The House Financial Services Committee ( HFSC )Sub-committee on Investor Protection, Entrepreneurship and Capital Markets held a hearing recently entitled: “Promoting Economic Recovery: Examining Capital Markets and Worker Protections in the COVID-19 Era”
Along with the hearing, the sub-committee introduced ten bills for consideration.
Two dealt with the behavior of publicly traded companies.
H.R. 6339, which has not yet been named, dealt with stock buybacks for publicly traded companies.
This bill would ban stock buy backs while the COVID 19 crisis is ongoing.
Both Republicans and Democrats have expressed concern that companies, particularly those receiving bailout money, will use that money not on capital investment but stock buy-back.
“To temporarily ban stock buybacks until the impact of COVID–19 on the American financial system has ended,” the HFSC bill states.
Brad Sherman is a Democrat from the State of California and he noted this in his opening remarks on meeting of the HFSC.
“Today, I’m particularly focused on the limitations that we imposed on those companies getting direct federal loans. At a minimum, these companies were supposed to have abstained from stock buy-backs and dividends.” He said. “The idea that we would give money to a company as a loan and instead of that supporting the business, that money goes out to shareholders in stock buy-backs is simply outrageous. Yet, we’re told the Fed is planning to in effect make direct loans but package them as being the single purchaser of a issuance of publicly tradeable bonds.”
The text of the proposed bill can be found here.
Ensuring Shareholder Governance Act of 2020
The Ensuring Shareholder Governance Act of 2020 seeks to make it easier for small shareholders to present proposals at yearly shareholder meetings.
It forbids the Securities and Exchange Commission (SEC) from increasing the threshold, currently at least $2,000 worth of stock, for a shareholder to submit a shareholder proposal.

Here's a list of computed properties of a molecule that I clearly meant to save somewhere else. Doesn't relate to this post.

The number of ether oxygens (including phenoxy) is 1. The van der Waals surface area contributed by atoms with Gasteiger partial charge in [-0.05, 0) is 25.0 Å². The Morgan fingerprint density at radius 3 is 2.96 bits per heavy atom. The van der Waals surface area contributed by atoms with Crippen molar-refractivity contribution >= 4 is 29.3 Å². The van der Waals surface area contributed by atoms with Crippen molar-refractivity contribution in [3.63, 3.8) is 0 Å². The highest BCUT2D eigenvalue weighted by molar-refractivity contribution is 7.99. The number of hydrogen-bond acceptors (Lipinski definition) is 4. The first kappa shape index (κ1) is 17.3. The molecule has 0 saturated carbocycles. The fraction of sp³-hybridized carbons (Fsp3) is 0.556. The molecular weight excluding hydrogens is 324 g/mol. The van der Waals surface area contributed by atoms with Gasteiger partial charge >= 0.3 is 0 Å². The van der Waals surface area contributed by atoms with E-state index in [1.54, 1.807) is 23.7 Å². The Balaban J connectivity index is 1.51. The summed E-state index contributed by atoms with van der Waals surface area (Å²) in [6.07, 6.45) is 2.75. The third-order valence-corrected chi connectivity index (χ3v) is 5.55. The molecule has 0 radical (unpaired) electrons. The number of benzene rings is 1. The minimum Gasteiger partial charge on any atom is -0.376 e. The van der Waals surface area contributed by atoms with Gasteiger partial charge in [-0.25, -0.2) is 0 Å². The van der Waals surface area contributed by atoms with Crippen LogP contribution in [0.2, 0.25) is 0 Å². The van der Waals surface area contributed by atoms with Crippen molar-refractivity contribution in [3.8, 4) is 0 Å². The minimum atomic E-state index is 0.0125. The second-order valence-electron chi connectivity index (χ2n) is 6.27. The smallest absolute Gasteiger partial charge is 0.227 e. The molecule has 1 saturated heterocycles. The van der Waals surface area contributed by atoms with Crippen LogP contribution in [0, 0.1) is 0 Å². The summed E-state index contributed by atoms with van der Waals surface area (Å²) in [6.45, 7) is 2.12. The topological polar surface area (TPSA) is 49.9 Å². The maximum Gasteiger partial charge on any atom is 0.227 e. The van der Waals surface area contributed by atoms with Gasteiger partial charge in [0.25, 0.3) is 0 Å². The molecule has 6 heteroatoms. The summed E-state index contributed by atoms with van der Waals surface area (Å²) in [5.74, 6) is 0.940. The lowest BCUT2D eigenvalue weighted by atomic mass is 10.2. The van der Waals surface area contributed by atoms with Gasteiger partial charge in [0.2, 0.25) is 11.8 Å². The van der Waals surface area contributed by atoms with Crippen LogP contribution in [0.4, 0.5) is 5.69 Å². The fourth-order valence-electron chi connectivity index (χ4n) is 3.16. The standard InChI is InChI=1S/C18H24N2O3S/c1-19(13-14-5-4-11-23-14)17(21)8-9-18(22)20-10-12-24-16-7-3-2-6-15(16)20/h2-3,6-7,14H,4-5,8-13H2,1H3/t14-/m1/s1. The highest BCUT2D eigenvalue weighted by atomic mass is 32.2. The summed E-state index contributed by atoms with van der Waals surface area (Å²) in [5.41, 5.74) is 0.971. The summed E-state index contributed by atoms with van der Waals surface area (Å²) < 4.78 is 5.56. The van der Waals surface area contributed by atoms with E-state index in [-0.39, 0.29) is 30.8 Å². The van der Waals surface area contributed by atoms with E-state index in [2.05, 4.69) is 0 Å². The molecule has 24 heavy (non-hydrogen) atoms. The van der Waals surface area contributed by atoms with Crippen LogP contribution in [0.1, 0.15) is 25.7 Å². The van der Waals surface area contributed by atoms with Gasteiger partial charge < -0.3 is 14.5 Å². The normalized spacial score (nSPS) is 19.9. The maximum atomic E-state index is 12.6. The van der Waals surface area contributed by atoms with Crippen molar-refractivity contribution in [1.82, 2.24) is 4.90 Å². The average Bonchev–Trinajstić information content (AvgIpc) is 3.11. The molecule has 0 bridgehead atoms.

It also forbids the SEC from increasing the thresholds for resubmissions.
The bill also deals with shareholder proxies stating, also forbidding the SEC from increasing the requirements for usage of shareholder proxies above those already in place.
Last year, the Senate Banking Committee held another hearing which discussed shareholder meetings and proxies entitled: “The Application of Environmental, Social, and Governance Principles in Investing and the Role of Asset Managers, Proxy Advisors, and Other Intermediaries”
One witness was James Copland, a Senior Fellow at the Manhattan Institute. He noted that the low financial threshold encouraged activists to use small investments to infiltrate shareholder meetings with social proposals not related to the company’s business.
“The SEC’s lenient shareholder-proposal rules have also empowered a very small number of investors with limited investment stakes to assume an outsized role in corporate-boardroom debates; three individuals and their family members—commonly called ‘corporate gadflies’—have sponsored between 25% and 45% of all shareholder proposals in recent years,” he stated in his written statement.
The proposed bill can be found here.
The hearing was held virtually through teleconference in conjunction with COVID related safety measures.
The bills still have a long way to go before they become law. They must first pass out of committee, the full House of Representatives, before having another same or similar bill pass the US Senate, until it is at or near becoming law.